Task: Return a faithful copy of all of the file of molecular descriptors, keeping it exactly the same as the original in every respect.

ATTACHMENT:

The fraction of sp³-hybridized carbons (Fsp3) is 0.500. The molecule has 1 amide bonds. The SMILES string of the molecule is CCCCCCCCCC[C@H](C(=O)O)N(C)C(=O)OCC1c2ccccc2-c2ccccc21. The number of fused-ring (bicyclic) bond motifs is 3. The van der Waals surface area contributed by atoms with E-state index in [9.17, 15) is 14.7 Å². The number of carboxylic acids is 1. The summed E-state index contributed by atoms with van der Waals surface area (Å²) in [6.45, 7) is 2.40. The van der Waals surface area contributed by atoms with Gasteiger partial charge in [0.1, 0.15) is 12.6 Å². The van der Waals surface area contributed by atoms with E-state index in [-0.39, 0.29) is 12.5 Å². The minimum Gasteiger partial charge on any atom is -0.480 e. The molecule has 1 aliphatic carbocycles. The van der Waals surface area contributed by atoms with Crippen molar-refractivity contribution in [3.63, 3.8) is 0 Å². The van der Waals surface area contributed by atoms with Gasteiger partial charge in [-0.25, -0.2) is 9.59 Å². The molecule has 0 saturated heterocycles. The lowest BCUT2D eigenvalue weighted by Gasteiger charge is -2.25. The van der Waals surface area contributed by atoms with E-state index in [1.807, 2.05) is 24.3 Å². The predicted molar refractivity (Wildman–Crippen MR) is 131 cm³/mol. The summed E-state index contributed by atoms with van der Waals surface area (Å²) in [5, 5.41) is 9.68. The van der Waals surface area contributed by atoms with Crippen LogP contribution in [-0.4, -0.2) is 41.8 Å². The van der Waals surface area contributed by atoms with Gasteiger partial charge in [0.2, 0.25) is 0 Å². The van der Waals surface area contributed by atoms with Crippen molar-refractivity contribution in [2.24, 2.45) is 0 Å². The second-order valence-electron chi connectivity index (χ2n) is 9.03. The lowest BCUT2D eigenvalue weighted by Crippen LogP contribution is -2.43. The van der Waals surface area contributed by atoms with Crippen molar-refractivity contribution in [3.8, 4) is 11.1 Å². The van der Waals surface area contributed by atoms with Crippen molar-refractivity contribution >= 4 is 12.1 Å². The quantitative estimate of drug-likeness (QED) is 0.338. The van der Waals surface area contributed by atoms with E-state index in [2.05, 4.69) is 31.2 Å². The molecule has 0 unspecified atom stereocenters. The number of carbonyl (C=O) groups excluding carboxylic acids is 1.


The fraction of sp³-hybridized carbons (Fsp3) is 0.500. The molecule has 1 amide bonds. The SMILES string of the molecule is CCCCCCCCCC[C@H](C(=O)O)N(C)C(=O)OCC1c2ccccc2-c2ccccc21. The number of fused-ring (bicyclic) bond motifs is 3. The van der Waals surface area contributed by atoms with E-state index in [9.17, 15) is 14.7 Å². The number of carboxylic acids is 1. The summed E-state index contributed by atoms with van der Waals surface area (Å²) in [6.45, 7) is 2.40. The van der Waals surface area contributed by atoms with Gasteiger partial charge in [0.1, 0.15) is 12.6 Å². The van der Waals surface area contributed by atoms with E-state index in [-0.39, 0.29) is 12.5 Å². The minimum Gasteiger partial charge on any atom is -0.480 e. The molecule has 1 aliphatic carbocycles. The van der Waals surface area contributed by atoms with Crippen molar-refractivity contribution in [3.63, 3.8) is 0 Å². The van der Waals surface area contributed by atoms with Gasteiger partial charge in [-0.25, -0.2) is 9.59 Å². The molecule has 0 saturated heterocycles. The lowest BCUT2D eigenvalue weighted by Gasteiger charge is -2.25. The van der Waals surface area contributed by atoms with E-state index in [1.807, 2.05) is 24.3 Å². The predicted molar refractivity (Wildman–Crippen MR) is 131 cm³/mol. The summed E-state index contributed by atoms with van der Waals surface area (Å²) in [5, 5.41) is 9.68. The van der Waals surface area contributed by atoms with Crippen LogP contribution in [-0.4, -0.2) is 41.8 Å². The van der Waals surface area contributed by atoms with Gasteiger partial charge in [0.2, 0.25) is 0 Å². The van der Waals surface area contributed by atoms with Crippen molar-refractivity contribution in [2.24, 2.45) is 0 Å². The second-order valence-electron chi connectivity index (χ2n) is 9.03. The lowest BCUT2D eigenvalue weighted by Crippen LogP contribution is -2.43. The van der Waals surface area contributed by atoms with Crippen molar-refractivity contribution in [3.8, 4) is 11.1 Å². The van der Waals surface area contributed by atoms with Crippen molar-refractivity contribution >= 4 is 12.1 Å². The quantitative estimate of drug-likeness (QED) is 0.338. The van der Waals surface area contributed by atoms with E-state index in [2.05, 4.69) is 31.2 Å². The molecule has 0 unspecified atom stereocenters. The number of carbonyl (C=O) groups excluding carboxylic acids is 1.